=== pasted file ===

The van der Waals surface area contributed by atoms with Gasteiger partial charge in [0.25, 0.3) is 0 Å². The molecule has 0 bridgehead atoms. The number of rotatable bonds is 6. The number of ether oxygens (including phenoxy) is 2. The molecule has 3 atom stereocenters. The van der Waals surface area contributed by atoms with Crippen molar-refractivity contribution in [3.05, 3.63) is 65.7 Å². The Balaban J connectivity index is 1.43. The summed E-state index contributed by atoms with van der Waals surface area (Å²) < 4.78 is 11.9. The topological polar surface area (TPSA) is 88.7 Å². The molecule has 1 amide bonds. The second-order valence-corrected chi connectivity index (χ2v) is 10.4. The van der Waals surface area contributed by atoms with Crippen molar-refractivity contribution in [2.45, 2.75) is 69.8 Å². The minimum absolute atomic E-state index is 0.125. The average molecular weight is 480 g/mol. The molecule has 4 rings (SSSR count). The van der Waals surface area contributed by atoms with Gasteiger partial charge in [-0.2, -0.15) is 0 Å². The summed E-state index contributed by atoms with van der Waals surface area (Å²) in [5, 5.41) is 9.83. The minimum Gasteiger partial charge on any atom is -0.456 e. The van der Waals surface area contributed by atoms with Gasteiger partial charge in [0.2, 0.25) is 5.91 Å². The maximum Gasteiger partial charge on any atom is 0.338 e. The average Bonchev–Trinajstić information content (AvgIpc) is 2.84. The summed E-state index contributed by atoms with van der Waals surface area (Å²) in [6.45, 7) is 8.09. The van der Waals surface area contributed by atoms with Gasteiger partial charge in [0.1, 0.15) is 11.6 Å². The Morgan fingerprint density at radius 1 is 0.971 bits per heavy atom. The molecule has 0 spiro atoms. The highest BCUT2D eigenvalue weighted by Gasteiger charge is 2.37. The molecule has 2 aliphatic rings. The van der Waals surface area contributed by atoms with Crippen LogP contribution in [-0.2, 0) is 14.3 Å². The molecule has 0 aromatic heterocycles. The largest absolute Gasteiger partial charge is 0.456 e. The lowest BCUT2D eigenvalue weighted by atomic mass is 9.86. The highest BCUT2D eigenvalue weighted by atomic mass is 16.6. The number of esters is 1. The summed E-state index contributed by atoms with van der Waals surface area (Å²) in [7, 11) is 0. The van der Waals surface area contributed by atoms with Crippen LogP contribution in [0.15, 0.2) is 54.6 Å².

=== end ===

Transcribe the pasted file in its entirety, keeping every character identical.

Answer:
The van der Waals surface area contributed by atoms with Gasteiger partial charge in [0.25, 0.3) is 0 Å². The molecule has 0 bridgehead atoms. The number of rotatable bonds is 6. The number of ether oxygens (including phenoxy) is 2. The molecule has 3 atom stereocenters. The van der Waals surface area contributed by atoms with Crippen molar-refractivity contribution in [3.05, 3.63) is 65.7 Å². The Balaban J connectivity index is 1.43. The summed E-state index contributed by atoms with van der Waals surface area (Å²) < 4.78 is 11.9. The topological polar surface area (TPSA) is 88.7 Å². The molecule has 1 amide bonds. The second-order valence-corrected chi connectivity index (χ2v) is 10.4. The van der Waals surface area contributed by atoms with Crippen molar-refractivity contribution in [2.45, 2.75) is 69.8 Å². The minimum absolute atomic E-state index is 0.125. The average molecular weight is 480 g/mol. The molecule has 4 rings (SSSR count). The van der Waals surface area contributed by atoms with Gasteiger partial charge in [-0.2, -0.15) is 0 Å². The summed E-state index contributed by atoms with van der Waals surface area (Å²) in [5, 5.41) is 9.83. The minimum Gasteiger partial charge on any atom is -0.456 e. The van der Waals surface area contributed by atoms with Gasteiger partial charge in [0.2, 0.25) is 5.91 Å². The maximum Gasteiger partial charge on any atom is 0.338 e. The average Bonchev–Trinajstić information content (AvgIpc) is 2.84. The summed E-state index contributed by atoms with van der Waals surface area (Å²) in [6.45, 7) is 8.09. The van der Waals surface area contributed by atoms with Gasteiger partial charge in [0.1, 0.15) is 11.6 Å². The Morgan fingerprint density at radius 1 is 0.971 bits per heavy atom. The molecule has 0 spiro atoms. The highest BCUT2D eigenvalue weighted by Gasteiger charge is 2.37. The molecule has 2 aliphatic rings. The van der Waals surface area contributed by atoms with Crippen LogP contribution in [-0.2, 0) is 14.3 Å². The molecule has 0 aromatic heterocycles. The largest absolute Gasteiger partial charge is 0.456 e. The lowest BCUT2D eigenvalue weighted by atomic mass is 9.86. The highest BCUT2D eigenvalue weighted by atomic mass is 16.6. The number of esters is 1. The summed E-state index contributed by atoms with van der Waals surface area (Å²) in [7, 11) is 0. The van der Waals surface area contributed by atoms with Crippen LogP contribution in [0.15, 0.2) is 54.6 Å².